Overcoming the Challenges of Shooting Winter Sports

Winter is an awesome season for action and sports photography. Not only does winter just feel so much more wild and extreme, it offers a wide variety of creative options that you just don’t get during those ho-hum warmer months. Of course, as much as I like to believe it, winter is not perfect. It does presents a few limitations that can make photographing moving subjects a bit more challenging. Let’s take a look at some of these factors that come into play with winter sports photography.

Yea, there’s that. Comes with the territory. Get used to it. Unless things change drastically in the next few years, winter will always mean cold hands, feet, faces and camera batteries. Keep in mind, the effects of cold are cumulative. Unless you start out prepared, what starts out as comfortable can quickly degrade into total discomfort and even danger, both of which will negatively affect your photography.

Fortunately, even the most bitter of temperatures is relatively easy to deal with. Good gloves, hats and chemical hand warmer packs will make ALL THE DIFFERENCE. Believe me, I’ve gone out unprepared for what I though thought would be a short session that turned out to be a few hours of misery. Dress in layers, starting with thin synthetic fabrics next to the skin, and then either fleece and wind layers if you plan to be active, or down/down-like insulation if you plan to be standing around. And don’t forget about good, insulated footwear. Cold feet will ruin your day.

Camera Batteries
For the most part, those big fat DLSR batteries work pretty well in the cold. Even if they get sluggish, taking them out and warming them up in your pocket will usually give them some life again. Just make sure they’re fully charged before you head out into the cold. When it comes to smaller compact cameras, though, forget it. They’ll die in no time if it’s below about 10 degrees F. Always keep at least one spare in your warm pocket.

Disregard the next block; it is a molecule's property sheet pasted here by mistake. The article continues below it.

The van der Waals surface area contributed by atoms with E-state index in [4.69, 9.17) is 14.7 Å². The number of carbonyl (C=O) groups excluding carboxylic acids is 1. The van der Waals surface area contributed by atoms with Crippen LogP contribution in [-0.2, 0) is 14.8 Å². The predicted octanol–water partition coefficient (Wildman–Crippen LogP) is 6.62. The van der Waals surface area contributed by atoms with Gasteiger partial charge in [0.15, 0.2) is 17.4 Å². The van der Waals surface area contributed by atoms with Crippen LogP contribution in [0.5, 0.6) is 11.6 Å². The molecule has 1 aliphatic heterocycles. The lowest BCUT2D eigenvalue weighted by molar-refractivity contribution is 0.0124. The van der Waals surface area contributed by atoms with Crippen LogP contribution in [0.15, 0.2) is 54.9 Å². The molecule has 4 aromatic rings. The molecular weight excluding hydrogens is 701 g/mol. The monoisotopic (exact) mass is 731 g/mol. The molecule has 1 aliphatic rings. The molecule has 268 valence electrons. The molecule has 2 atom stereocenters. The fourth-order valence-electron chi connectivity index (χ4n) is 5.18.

Snow and Contrast
Question: What’s the worlds biggest photographic reflector? If you said the snow, you’re absolutely right! If the ground is covered in a blanket of white powder, then essentially, your entire visible world is acting as a giant reflector. This means that there are greatly reduced shadows everywhere.

The result is that you can shoot in situations and locations where you can never handle in the summertime when everything is green and brown. You’ll find that often times you can shoot in bright sunshine and still see definition in the shadows. Just make sure that you still expose for the sunny areas or you’ll completely blow out your highlights. This really opens up possibilities for composing photos and using a variety of vantage points.

It also means that with so much light bouncing around, it’s usually bright enough to allow for very fast shutter speeds, even in the shade or when it’s overcast. This lets you freeze your skiers as they carve turns and capture the explosion of powder from showshoe runners.

I’ve found that today’s camera meters are smart enough to recognize and exposure for the snow, so I don’t usually worry about compensating. If needed, you might need to bump up your exposure in your post processing software just a little bit. Doing that as a batch adjustment on groups of images will save you time.

Sometimes snowflakes can be so big that they fool your autofocus. I’ve had a number of situations where the focus sensors locked onto the falling snow and gave me tack sharp flakes in front of slightly blurry subjects that are a few feet behind. Not much you can do except try to keep your focus locked onto your athletes and pay attention to when you’re pressing the shutter.